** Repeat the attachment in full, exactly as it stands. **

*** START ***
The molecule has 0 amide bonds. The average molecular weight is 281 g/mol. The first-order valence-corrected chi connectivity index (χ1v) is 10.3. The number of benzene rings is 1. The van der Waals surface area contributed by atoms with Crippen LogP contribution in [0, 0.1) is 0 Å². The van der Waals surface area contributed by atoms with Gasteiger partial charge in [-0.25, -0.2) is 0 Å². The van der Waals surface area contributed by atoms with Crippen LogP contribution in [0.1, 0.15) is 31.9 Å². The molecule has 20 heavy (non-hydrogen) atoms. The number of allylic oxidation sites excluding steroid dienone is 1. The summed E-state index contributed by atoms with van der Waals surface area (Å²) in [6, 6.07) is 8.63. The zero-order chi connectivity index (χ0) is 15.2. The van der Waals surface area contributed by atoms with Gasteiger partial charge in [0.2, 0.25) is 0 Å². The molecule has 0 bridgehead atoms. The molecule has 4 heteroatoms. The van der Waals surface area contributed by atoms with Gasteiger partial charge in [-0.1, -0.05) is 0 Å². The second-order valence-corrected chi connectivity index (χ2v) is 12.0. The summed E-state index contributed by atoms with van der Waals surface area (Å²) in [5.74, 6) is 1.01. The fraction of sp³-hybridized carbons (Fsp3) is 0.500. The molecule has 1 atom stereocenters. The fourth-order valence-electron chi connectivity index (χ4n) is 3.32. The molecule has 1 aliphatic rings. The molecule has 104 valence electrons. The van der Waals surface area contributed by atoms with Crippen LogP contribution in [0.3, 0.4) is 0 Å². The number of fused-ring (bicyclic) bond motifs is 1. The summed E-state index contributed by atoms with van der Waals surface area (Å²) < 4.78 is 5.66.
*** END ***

The molecule has 0 amide bonds. The average molecular weight is 281 g/mol. The first-order valence-corrected chi connectivity index (χ1v) is 10.3. The number of benzene rings is 1. The van der Waals surface area contributed by atoms with Crippen LogP contribution in [0, 0.1) is 0 Å². The van der Waals surface area contributed by atoms with Gasteiger partial charge in [-0.25, -0.2) is 0 Å². The van der Waals surface area contributed by atoms with Crippen LogP contribution in [0.1, 0.15) is 31.9 Å². The molecule has 20 heavy (non-hydrogen) atoms. The number of allylic oxidation sites excluding steroid dienone is 1. The summed E-state index contributed by atoms with van der Waals surface area (Å²) in [6, 6.07) is 8.63. The zero-order chi connectivity index (χ0) is 15.2. The van der Waals surface area contributed by atoms with Gasteiger partial charge in [0.2, 0.25) is 0 Å². The molecule has 0 bridgehead atoms. The molecule has 4 heteroatoms. The van der Waals surface area contributed by atoms with Gasteiger partial charge in [-0.1, -0.05) is 0 Å². The second-order valence-corrected chi connectivity index (χ2v) is 12.0. The summed E-state index contributed by atoms with van der Waals surface area (Å²) in [5.74, 6) is 1.01. The fraction of sp³-hybridized carbons (Fsp3) is 0.500. The molecule has 1 atom stereocenters. The fourth-order valence-electron chi connectivity index (χ4n) is 3.32. The molecule has 1 aliphatic rings. The molecule has 104 valence electrons. The van der Waals surface area contributed by atoms with Crippen LogP contribution in [0.3, 0.4) is 0 Å². The number of fused-ring (bicyclic) bond motifs is 1. The summed E-state index contributed by atoms with van der Waals surface area (Å²) < 4.78 is 5.66.